Phase 2: This back garden was phased to tie in with the new house extension
The main benefit is that work can be done as and when budget allows (it can be done over however many months or years as suits you.) You can perhaps spend a little bit more getting the best quality plants and some bigger specimens. This can be offset by buying smaller trees in the first phase which tend to cope better with the shock of being moved. Spreading your budget means no corners will need to be cut and you won’t have to settle for something you are not 100% sure about.
- You will miss out on the immediate wow factor of having your whole garden transformed at the same.
- The overall cost is likely to be a bit greater. A project broken into phases normally costs more than a whole project built at once. This is because elements of the overall garden build normally overlap so you can save on manual labour costs as the team can be getting on with another aspects they wait for patios to set or paint to dry etc.
- Some areas of the garden may need to be re-done if there is a lot of traffic going over them during Phase 2 (however, we would normally recommend a certain way of work being done to minimise this and we always protect existing work which is to be kept.)
It’s important to think how the phasing will work so no damage is done to areas already completed
Before Your Design
Once your design is complete, whilst there is flexibility in when to do the build, it’s better to stick to your design plan. Small tweaks are fine but it’s better to make sure you 100% happy with your design before doing any work on it. To make this happen there are a few things to consider before you ask us to design your garden:
If you’ve not long moved into the property, spend time to work out just how your existing garden works for you.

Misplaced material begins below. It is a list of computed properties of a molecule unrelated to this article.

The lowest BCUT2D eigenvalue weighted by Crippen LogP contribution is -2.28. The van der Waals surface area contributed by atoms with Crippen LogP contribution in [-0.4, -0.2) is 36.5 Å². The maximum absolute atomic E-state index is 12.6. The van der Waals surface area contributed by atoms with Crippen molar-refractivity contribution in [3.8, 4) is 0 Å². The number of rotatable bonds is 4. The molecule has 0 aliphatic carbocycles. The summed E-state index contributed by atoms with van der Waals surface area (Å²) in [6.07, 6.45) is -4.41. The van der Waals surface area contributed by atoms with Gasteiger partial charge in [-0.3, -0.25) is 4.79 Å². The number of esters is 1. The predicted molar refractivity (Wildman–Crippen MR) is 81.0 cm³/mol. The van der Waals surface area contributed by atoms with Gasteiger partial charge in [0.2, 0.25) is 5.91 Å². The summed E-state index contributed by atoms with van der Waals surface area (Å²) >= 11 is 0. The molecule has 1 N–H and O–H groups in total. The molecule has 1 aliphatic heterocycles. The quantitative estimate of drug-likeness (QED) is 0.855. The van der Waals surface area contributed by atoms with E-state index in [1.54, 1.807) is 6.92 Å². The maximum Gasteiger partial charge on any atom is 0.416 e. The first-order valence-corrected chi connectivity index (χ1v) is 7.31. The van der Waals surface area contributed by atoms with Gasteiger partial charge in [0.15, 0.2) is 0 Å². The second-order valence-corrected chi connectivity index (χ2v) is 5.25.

- What existing plants do you like/not like?
- What other features would you like to keep or introduce?
- Who will we using the garden?
- What do you use your garden for and at what time of day?
- How much growing space do you want for fruit and veg?
- How much time do you have to maintain the design?
So if you are considering a new look to your garden please get in touch and we will be round to help you plan a master design so you can get everything on your “essential”,”nice to have” and “dream” lists.
All at Vialii
Waste Not Want Not, Compost Style
The nights are getting darker earlier (not that I would know as I’m already asleep way before it gets dark) so it must be getting towards the end of the growing season. So, what do you do with your compost in containers and grow bags once your plants have stopped producing? Read on for my top tips…
We always have around 100 tomato plants in containers, so have heaps of old compost
The most obvious thing is to just dig the remainder into your borders and raised beds. It seems strange that you can add more compost each year and your beds don’t overflow. It’s the same with farmers spreading muck each year, the fields don’t become skyscrapers either! But if your old compost has been healthy, without any pest or disease problems, there are loads of more interesting and helpful ways you can use it in the garden:
- You can add it to your compost bin in layers with other garden and kitchen waste. This will give your compost a wonderful structure for retaining water and can add some nutrients.
- If you have large containers to fill each year you can fill the bottom with old compost. Weeds won’t be able to grow if they are well buried.
Fill the bottom your tubs with old compost and top up with new
- Sieve your old compost to make a fine seed compost. Seeds don’t need any food from the soil to germinate so the low nutrient levels aren’t a problem. The lighter structure makes it easy for seedlings to push through. This means it is also good for covering outside sown seeds in clay soil where a fine tilth is hard to get. Use it to help level a sloping garden or border.
A dumper truck helps cover the seeds with old compost
- Carrots don’t like too many nutrients either or they don’t set good roots. You would end up with lots of small carrots with bushy foliage if you give them too many nutrients. Mix your old compost with some horticultural sand and a bit of fertiliser for happy carrots.You can even reuse the compost to grow a whole new crop of produce. Compost used to grow tomatoes can still be used to grow leafy veg like salad leaves or kale. Just make sure not to try to grow the same crop again as it can lead to pests and diseases building up. It’s crop rotation for your containers. Just add bit of general fertiliser.
Mix your old compost with sand
and some fertiliser for perfect carrots
- Scatter it over your lawns and rake it in (or let the worms do the work for you as we learnt on my recent blog). This helps add nutrients to the soil below your lawn.Pick out any clumps of roots and scatter it around your borders as a mulch.
Those are my ideas for reusing your old compost, can you think of any others?